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Skagit County’s Mural Mysteries

By Bret Lunsford

Burlington Journal Photo Courtesy Skagit Publishing                                                        Burlington Journal photograph courtesy of Skagit Publishing

News of Skagit County’s mural mystery has gone national, and television crews have been thick at the fairgrounds, reporting on the signed 1941 William Cumming painting, that was recently found in a Breckenridge barn  and is now valued at half a million dollars. No one was sure whether the painting was originally commissioned for display in Skagit County – possibly as part of the WPA or other New Deal program from the Great Depression era – or where it was exhibited. Charlotte Breckenridge – whose family’s barns stored the mural for decades – wondered if her late husband, Edward, may have salvaged it from the old Edison School, where he was once a teacher of science, math and art. “It may have been cluttering up the art room, and so (Principal) Costani told him to ‘take that thing home.’” It moved from barn to barn in the Breckenridge family until Tony Breckenridge brought it to this year’s Skagit County Fair, where Parks Director Brian Adams immediately recognized it for something special.

Mrs. Breckenridge’s school clue led to research of old newspapers in the Skagit Valley Herald’s archives and the “discovery” that the William Cumming mural was painted – as part of the National Youth Administration (NYA) program – for Burlington High School’s new “Farm Shop” which was dedicated in a public ceremony on October 29, 1941. “This mural was planned last year and criticized for detail by the high school art class. This original miniature was then sent to Seattle where Bill Cummings (sic), a young NYA artist, has been diligently working for six months,” the Burlington Journal reported:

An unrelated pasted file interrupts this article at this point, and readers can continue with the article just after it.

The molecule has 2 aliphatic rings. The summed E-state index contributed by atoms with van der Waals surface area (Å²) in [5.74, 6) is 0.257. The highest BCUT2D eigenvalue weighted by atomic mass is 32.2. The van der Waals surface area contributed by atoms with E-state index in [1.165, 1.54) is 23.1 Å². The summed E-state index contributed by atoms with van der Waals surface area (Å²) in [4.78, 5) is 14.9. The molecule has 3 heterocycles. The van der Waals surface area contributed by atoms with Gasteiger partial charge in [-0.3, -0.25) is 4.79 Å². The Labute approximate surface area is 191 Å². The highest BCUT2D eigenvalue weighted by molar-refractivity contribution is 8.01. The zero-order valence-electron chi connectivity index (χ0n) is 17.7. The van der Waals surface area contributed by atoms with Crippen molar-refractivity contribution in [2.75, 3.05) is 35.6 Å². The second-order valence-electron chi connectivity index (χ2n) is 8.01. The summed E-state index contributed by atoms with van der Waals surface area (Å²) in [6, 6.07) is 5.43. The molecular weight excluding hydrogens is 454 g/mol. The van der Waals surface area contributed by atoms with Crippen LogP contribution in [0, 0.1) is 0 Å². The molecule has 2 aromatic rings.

The mural will be a long canvas painting six feet high by 32 feet long briefly depicting Burlington community history. It starts on the extreme left with early logging scenes, and advances into the era when the railroads were built, and then going farther right carries us into the present period of farming, berry growing and dairying.

Multiple stories appeared in the county’s newspapers of the day, covering the dedication festivities which included “an explanatory talk by William Cumming,” performances by the high school band, tours of the new facility, and a speech by Pearl Wannamaker, State School Superintendent, who stated: “I believe that Burlington’s new farm shop typifies America.” The Mount Vernon Argus reported that “very fortunate and advantageous state and federal grants together with Burlington contributions have made the Farm Shop possible without increased cost to local taxpayers;” part of these funds included $4,956 from the N.Y.A.

The mural’s existence came as a surprise to Cumming’s friend and art representative, John Braseth, who suggested that Cumming wouldn’t have taken on a painting of this size – 6 feet by 27 feet - speculatively. Cumming was part of Federal Art Project in Seattle in that era – where he worked alongside Mark Tobey and Morris Graves. While Cumming was working on the Burlington mural, he was also preparing for his 1941 solo exhibit at the Seattle Art Museum. An oral history interview with Cumming was conducted in 1965 about “getting on the Federal Art Project; meeting Morris Graves; problems with the way the project was administered and supervised; destruction of some of the art work produced by the project; his feelings about federal support for the arts; his existential philosophy on life; and his views on current trends in painting.” The full transcript of this interview may provide more detail about this newly discovered mural.